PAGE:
The beautifully revived STORY includes my newest long story, “Reverence.”
The death of her ex-husband, Will, affected Alice Wexler in an unexpected (so it was said, politely, when Alice, a psychotherapist, knew that what was meant was “shocking”) way. Alice herself was shocked. Her grief was vast and plumbless.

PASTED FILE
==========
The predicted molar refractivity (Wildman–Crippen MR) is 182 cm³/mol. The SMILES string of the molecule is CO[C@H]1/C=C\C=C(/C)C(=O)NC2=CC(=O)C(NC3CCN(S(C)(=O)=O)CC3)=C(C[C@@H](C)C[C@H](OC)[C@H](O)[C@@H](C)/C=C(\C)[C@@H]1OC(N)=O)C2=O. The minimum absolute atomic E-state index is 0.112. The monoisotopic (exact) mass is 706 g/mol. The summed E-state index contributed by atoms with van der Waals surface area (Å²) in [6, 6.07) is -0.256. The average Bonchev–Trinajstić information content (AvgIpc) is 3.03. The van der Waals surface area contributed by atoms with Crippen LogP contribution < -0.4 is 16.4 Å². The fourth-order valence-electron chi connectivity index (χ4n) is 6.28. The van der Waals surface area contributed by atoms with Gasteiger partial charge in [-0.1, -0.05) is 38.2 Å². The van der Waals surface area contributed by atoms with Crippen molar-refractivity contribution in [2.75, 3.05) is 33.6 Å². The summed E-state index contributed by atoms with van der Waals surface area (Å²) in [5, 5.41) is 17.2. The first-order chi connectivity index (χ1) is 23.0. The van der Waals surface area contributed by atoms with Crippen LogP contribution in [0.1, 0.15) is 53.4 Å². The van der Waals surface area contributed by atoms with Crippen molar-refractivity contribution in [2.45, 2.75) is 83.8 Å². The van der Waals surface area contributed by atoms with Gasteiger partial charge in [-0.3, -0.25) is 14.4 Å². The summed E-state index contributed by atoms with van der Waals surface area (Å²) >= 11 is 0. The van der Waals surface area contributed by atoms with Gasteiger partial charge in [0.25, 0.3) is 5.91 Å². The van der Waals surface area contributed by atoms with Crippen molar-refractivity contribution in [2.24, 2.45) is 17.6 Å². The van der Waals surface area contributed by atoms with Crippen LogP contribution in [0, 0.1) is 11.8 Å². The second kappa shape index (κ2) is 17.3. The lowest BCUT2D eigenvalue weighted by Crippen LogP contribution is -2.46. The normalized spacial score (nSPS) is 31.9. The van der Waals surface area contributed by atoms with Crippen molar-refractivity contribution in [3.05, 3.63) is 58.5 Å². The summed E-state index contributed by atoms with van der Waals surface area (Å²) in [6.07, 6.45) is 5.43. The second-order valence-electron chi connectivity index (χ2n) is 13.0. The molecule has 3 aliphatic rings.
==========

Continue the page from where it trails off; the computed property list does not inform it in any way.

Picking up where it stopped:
She and Will had not been close. They had never been close, not even during the two decades of their marriage—especially not then. But in the last few years, with their twin daughters out of college and living far away in New York City, ostensibly a time when there was no longer a reason for the two of them to be in touch except in an emergency, their relationship had changed. She would not have called it “friendship”—they did not share confidences; they did not rely on one another for support or comfort, insight or commiseration. They rarely spoke at all of what Will would have described, in his stiff, oddly shy, professorial way, as “personal matters,” other than the one—the two—they shared (which was to say, Claire and Rose). But they had been meeting sometimes at a café or a bar—and recently, and only once, at a proper restaurant—“just to touch base,” as Will had put it when he called her the first time to suggest such a meeting.